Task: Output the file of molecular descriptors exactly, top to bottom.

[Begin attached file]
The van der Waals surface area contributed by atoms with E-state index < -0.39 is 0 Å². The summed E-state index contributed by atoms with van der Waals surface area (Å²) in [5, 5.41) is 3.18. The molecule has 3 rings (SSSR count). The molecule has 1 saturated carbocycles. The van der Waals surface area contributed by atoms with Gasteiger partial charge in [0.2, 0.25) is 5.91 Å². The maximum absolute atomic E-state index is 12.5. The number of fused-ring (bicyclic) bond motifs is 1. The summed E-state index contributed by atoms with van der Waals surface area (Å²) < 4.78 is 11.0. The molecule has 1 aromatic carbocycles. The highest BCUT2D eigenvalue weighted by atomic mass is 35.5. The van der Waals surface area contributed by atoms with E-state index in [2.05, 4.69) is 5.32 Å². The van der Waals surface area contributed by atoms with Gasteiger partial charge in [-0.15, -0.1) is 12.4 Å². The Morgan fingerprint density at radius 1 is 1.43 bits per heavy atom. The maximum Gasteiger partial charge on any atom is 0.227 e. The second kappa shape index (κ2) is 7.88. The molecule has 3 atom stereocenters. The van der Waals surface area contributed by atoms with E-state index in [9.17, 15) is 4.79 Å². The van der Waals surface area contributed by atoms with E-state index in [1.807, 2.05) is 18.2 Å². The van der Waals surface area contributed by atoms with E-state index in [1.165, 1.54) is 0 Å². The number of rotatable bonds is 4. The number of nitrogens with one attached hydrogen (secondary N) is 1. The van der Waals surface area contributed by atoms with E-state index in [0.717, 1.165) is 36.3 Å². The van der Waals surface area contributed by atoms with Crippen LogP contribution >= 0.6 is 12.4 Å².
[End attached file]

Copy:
The van der Waals surface area contributed by atoms with E-state index < -0.39 is 0 Å². The summed E-state index contributed by atoms with van der Waals surface area (Å²) in [5, 5.41) is 3.18. The molecule has 3 rings (SSSR count). The molecule has 1 saturated carbocycles. The van der Waals surface area contributed by atoms with Gasteiger partial charge in [0.2, 0.25) is 5.91 Å². The maximum absolute atomic E-state index is 12.5. The number of fused-ring (bicyclic) bond motifs is 1. The summed E-state index contributed by atoms with van der Waals surface area (Å²) < 4.78 is 11.0. The molecule has 1 aromatic carbocycles. The highest BCUT2D eigenvalue weighted by atomic mass is 35.5. The van der Waals surface area contributed by atoms with E-state index in [2.05, 4.69) is 5.32 Å². The van der Waals surface area contributed by atoms with Gasteiger partial charge in [-0.15, -0.1) is 12.4 Å². The Morgan fingerprint density at radius 1 is 1.43 bits per heavy atom. The maximum Gasteiger partial charge on any atom is 0.227 e. The second kappa shape index (κ2) is 7.88. The molecule has 3 atom stereocenters. The van der Waals surface area contributed by atoms with E-state index in [9.17, 15) is 4.79 Å². The van der Waals surface area contributed by atoms with E-state index in [1.807, 2.05) is 18.2 Å². The van der Waals surface area contributed by atoms with E-state index in [1.165, 1.54) is 0 Å². The number of rotatable bonds is 4. The number of nitrogens with one attached hydrogen (secondary N) is 1. The van der Waals surface area contributed by atoms with E-state index in [0.717, 1.165) is 36.3 Å². The van der Waals surface area contributed by atoms with Crippen LogP contribution >= 0.6 is 12.4 Å².